Comparison of male shape, using mean individuals of each ecotype. When controlled for size, differences between populations are seen in the head, which is proportionately larger in the hypersaline population, as well as the body shape, which is truncated and more slender in hypersaline males in comparison to the freshwater males.

Fig. 7.

Comparison of male shape, using mean individuals of each ecotype. When controlled for size, differences between populations are seen in the head, which is proportionately larger in the hypersaline population, as well as the body shape, which is truncated and more slender in hypersaline males in comparison to the freshwater males.

DISCUSSION

The goal of this work was to evaluate the role of hypersalinity in driving physiological and phenotypic changes in a hypersaline population of the livebearing fish, Limia perugiae, from Las Salinas in the southwest Dominican Republic. Given the extreme osmotic challenges presented by hypersalinity, we had two a priori predictions regarding the physiological and morphological differences between hypersaline and freshwater populations. First, we predicted changes to the proteins involved in osmoregulation, including mitochondrial and active ion transport proteins. Second, we anticipated a correlation between environmental differences and morphological changes.

Physiology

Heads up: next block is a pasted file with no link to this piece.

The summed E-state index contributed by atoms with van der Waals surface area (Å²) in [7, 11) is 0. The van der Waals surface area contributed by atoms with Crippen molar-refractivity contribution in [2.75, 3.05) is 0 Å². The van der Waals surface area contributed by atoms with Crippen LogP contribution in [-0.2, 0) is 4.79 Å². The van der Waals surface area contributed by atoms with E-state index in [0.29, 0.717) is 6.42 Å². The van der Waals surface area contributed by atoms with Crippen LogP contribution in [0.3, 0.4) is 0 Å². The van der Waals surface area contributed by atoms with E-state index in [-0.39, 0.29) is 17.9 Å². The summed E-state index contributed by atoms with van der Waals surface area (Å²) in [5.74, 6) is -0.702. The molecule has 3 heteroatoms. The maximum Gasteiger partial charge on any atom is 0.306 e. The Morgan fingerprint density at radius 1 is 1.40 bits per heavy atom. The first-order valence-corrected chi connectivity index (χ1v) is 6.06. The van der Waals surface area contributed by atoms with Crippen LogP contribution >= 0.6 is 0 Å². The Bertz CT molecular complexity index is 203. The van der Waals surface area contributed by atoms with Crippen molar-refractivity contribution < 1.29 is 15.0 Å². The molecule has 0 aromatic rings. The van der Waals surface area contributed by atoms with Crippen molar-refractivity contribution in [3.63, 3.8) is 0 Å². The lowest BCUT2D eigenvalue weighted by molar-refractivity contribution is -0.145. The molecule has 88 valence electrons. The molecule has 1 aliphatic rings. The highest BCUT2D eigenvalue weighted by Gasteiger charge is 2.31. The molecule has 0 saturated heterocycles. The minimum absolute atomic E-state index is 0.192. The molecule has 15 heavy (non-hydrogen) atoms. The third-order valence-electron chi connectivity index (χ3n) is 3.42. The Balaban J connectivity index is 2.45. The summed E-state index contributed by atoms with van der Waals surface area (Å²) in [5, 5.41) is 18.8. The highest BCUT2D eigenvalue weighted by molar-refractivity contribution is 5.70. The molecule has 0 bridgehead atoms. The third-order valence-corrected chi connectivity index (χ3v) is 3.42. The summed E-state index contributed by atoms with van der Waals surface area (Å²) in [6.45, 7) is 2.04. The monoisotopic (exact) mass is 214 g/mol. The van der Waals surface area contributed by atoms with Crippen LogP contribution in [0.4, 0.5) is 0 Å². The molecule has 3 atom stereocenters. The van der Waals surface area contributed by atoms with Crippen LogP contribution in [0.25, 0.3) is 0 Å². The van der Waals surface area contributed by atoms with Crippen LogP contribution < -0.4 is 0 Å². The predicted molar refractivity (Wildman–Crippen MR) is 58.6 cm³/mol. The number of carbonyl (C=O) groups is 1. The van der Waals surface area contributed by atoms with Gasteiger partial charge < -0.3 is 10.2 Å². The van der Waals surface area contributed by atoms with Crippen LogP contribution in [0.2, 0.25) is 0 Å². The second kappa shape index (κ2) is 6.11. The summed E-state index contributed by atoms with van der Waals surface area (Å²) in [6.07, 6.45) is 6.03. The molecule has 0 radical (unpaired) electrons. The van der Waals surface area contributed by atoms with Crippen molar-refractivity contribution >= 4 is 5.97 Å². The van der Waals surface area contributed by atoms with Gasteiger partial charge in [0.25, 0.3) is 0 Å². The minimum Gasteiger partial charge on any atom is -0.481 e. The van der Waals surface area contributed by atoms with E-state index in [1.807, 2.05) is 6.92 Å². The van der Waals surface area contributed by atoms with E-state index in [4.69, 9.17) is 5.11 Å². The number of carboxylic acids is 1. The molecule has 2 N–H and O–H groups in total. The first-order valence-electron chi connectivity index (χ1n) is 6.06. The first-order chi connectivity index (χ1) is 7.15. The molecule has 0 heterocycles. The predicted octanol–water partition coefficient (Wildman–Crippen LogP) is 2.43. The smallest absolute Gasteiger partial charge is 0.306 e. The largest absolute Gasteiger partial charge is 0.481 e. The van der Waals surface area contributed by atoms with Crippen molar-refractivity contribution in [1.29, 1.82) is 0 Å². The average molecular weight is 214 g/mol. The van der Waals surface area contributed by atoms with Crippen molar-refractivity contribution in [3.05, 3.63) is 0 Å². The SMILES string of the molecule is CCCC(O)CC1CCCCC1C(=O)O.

As predicted, we observed an upregulation of the active ion transport protein Na+/K+ ATPase in the hypersaline population. Na+/K+ ATPase has been shown to be the key transport mechanism for sodium ions across the membrane and is observed to be upregulated in euryhaline fishes acclimating to progressively saltier waters (Langdon and Thorpe, 1984; Evans et al., 2005; Seo et al., 2009). The driving source of energy for active ion transport, as with all cellular processes, is the mitochondria. Energy demands caused by environmental change, such as temperature and salinity, could in concept trigger mitochondrial remodeling, an increase in mitochondria per cell, or an increase in the number of chloride cells in order to accommodate increased bioenergetics needs. The main source of ATP production in the mitochondria is the electron transport system. We focused on complex I because it can be a large contributor to total flux through the electron transport system. Therefore, Complex I has a large influence on the chemo-osmotic potential necessary to drive the ATP synthase complex. Here we show an eightfold increase in Complex I in the gill tissues of hypersaline fish. We also show a fourfold increase in ATP synthase, used to catalyze the production of ATP from ADP. Both processes can be seen as critical mechanisms involved in adjusting to the increased demands of osmoregulation. As Na+/K+ ATPase proteins are upregulated and are involved directly in the active transport of sodium across the membranes, Complex I and ATP synthase provide the additional fuel necessary to complete the process. In relation to our original growth equation (Eqn 1), our physiology results indicate increased energy allocation towards metabolism (Em) and osmoregulation (Eo/e), with subsequent predicted effects on overall growth, reproduction, and development of secondary reproductive features.